Financial support from the German Science Foundation (DFG) is gratefully acknowledged.

I. INTRODUCTION

II. EXPERIMENTS

III. THEORY

IV. RESULTS AND DISCUSSION

V. CONCLUSIONS

### Key Topics

- Viscosity
- 26.0
- Viscosity measurements
- 9.0
- Creep
- 7.0
- Experiment design
- 7.0
- Polymer melts
- 7.0

## Figures

Linear-viscoelastic data of LDPE 1840D (circles) and LDPE 3020D (triangles) at 170 °C. Storage modulus G′ (full symbols) and loss modulus G″ (open symbols). Continuous lines indicate fit by use of discrete relaxation spectrum of Table I.

Linear-viscoelastic data of LDPE 1840D (circles) and LDPE 3020D (triangles) at 170 °C. Storage modulus G′ (full symbols) and loss modulus G″ (open symbols). Continuous lines indicate fit by use of discrete relaxation spectrum of Table I.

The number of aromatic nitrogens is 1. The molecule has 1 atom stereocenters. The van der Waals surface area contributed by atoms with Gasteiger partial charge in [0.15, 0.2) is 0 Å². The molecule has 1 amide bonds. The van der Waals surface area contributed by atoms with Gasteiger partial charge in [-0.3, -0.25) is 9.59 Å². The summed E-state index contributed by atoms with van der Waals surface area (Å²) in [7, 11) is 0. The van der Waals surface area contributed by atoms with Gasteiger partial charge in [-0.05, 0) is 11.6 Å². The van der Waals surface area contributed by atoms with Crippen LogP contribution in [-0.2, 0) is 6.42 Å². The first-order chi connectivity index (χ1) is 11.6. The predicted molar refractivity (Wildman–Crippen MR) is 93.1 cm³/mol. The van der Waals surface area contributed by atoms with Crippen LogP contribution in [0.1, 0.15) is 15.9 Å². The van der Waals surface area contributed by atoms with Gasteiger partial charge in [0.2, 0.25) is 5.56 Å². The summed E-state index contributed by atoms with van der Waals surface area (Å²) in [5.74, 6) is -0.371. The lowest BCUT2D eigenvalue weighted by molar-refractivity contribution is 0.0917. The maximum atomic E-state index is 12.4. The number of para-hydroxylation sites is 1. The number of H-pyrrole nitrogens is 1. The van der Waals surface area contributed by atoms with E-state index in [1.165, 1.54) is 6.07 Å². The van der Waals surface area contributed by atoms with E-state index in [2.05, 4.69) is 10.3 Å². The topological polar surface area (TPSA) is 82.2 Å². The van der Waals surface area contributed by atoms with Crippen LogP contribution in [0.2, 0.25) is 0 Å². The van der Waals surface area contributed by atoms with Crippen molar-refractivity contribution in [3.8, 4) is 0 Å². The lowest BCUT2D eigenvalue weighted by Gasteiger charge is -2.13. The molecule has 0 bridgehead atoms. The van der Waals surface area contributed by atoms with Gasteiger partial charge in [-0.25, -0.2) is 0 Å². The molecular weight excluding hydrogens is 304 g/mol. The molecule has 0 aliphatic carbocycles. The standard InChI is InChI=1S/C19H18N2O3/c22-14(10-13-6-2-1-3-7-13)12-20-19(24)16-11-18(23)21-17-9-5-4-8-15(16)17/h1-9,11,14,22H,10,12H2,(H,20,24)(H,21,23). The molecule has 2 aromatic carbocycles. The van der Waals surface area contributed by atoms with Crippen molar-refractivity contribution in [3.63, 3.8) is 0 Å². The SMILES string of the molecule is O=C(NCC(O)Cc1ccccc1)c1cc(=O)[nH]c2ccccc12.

Hencky strain *ɛ* as function of time for constant force elongation with *F* _{0} = *σ* _{0} *A* _{0}. Broken lines represent experimental data. Continuous lines indicate predictions of Eq. (7). Engineering stress *σ* _{0} is decreasing from left to right. (a) LDPE 3020D; (b) LDPE 1840D.

Hencky strain *ɛ* as function of time for constant force elongation with *F* _{0} = *σ* _{0} *A* _{0}. Broken lines represent experimental data. Continuous lines indicate predictions of Eq. (7). Engineering stress *σ* _{0} is decreasing from left to right. (a) LDPE 3020D; (b) LDPE 1840D.

Logarithm of Hencky strain *ɛ* as function of time for constant force elongation with *F* _{0} = *σ* _{0} *A* _{0}. Broken lines represent experimental data. Continuous lines indicate predictions of Eq. (7). Engineering stress *σ* _{0} is decreasing from left to right. (a) LDPE 3020D; (b) LDPE 1840D.

Logarithm of Hencky strain *ɛ* as function of time for constant force elongation with *F* _{0} = *σ* _{0} *A* _{0}. Broken lines represent experimental data. Continuous lines indicate predictions of Eq. (7). Engineering stress *σ* _{0} is decreasing from left to right. (a) LDPE 3020D; (b) LDPE 1840D.